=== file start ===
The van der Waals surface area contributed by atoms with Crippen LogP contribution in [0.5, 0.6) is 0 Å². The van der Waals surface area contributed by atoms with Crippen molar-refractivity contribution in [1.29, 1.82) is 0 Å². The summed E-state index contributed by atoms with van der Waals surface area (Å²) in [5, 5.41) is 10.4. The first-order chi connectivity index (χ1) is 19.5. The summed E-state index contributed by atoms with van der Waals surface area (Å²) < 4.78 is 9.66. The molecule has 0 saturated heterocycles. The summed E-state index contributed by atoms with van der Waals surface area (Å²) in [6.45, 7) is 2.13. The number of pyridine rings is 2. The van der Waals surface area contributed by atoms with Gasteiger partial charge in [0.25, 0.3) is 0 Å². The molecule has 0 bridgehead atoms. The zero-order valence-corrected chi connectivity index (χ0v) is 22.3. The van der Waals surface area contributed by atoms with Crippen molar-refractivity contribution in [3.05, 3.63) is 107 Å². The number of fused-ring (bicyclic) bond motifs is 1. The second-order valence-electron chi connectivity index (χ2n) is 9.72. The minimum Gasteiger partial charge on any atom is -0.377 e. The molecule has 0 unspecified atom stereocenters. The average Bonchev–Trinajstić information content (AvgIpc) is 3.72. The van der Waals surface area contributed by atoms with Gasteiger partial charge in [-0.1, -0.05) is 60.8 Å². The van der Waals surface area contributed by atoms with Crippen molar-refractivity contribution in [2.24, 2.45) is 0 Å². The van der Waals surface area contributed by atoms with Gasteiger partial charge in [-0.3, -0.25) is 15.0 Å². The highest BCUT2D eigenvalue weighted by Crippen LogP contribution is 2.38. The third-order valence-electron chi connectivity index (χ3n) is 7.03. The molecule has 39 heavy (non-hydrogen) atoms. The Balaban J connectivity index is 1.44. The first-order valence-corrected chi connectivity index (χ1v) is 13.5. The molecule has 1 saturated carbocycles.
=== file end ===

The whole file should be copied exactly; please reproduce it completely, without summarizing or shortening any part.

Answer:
The van der Waals surface area contributed by atoms with Crippen LogP contribution in [0.5, 0.6) is 0 Å². The van der Waals surface area contributed by atoms with Crippen molar-refractivity contribution in [1.29, 1.82) is 0 Å². The summed E-state index contributed by atoms with van der Waals surface area (Å²) in [5, 5.41) is 10.4. The first-order chi connectivity index (χ1) is 19.5. The summed E-state index contributed by atoms with van der Waals surface area (Å²) < 4.78 is 9.66. The molecule has 0 saturated heterocycles. The summed E-state index contributed by atoms with van der Waals surface area (Å²) in [6.45, 7) is 2.13. The number of pyridine rings is 2. The van der Waals surface area contributed by atoms with Gasteiger partial charge in [0.25, 0.3) is 0 Å². The molecule has 0 bridgehead atoms. The zero-order valence-corrected chi connectivity index (χ0v) is 22.3. The van der Waals surface area contributed by atoms with Crippen molar-refractivity contribution in [3.05, 3.63) is 107 Å². The number of fused-ring (bicyclic) bond motifs is 1. The second-order valence-electron chi connectivity index (χ2n) is 9.72. The minimum Gasteiger partial charge on any atom is -0.377 e. The molecule has 0 unspecified atom stereocenters. The average Bonchev–Trinajstić information content (AvgIpc) is 3.72. The van der Waals surface area contributed by atoms with Gasteiger partial charge in [-0.1, -0.05) is 60.8 Å². The van der Waals surface area contributed by atoms with Crippen molar-refractivity contribution in [2.24, 2.45) is 0 Å². The van der Waals surface area contributed by atoms with Gasteiger partial charge in [-0.3, -0.25) is 15.0 Å². The highest BCUT2D eigenvalue weighted by Crippen LogP contribution is 2.38. The third-order valence-electron chi connectivity index (χ3n) is 7.03. The molecule has 39 heavy (non-hydrogen) atoms. The Balaban J connectivity index is 1.44. The first-order valence-corrected chi connectivity index (χ1v) is 13.5. The molecule has 1 saturated carbocycles.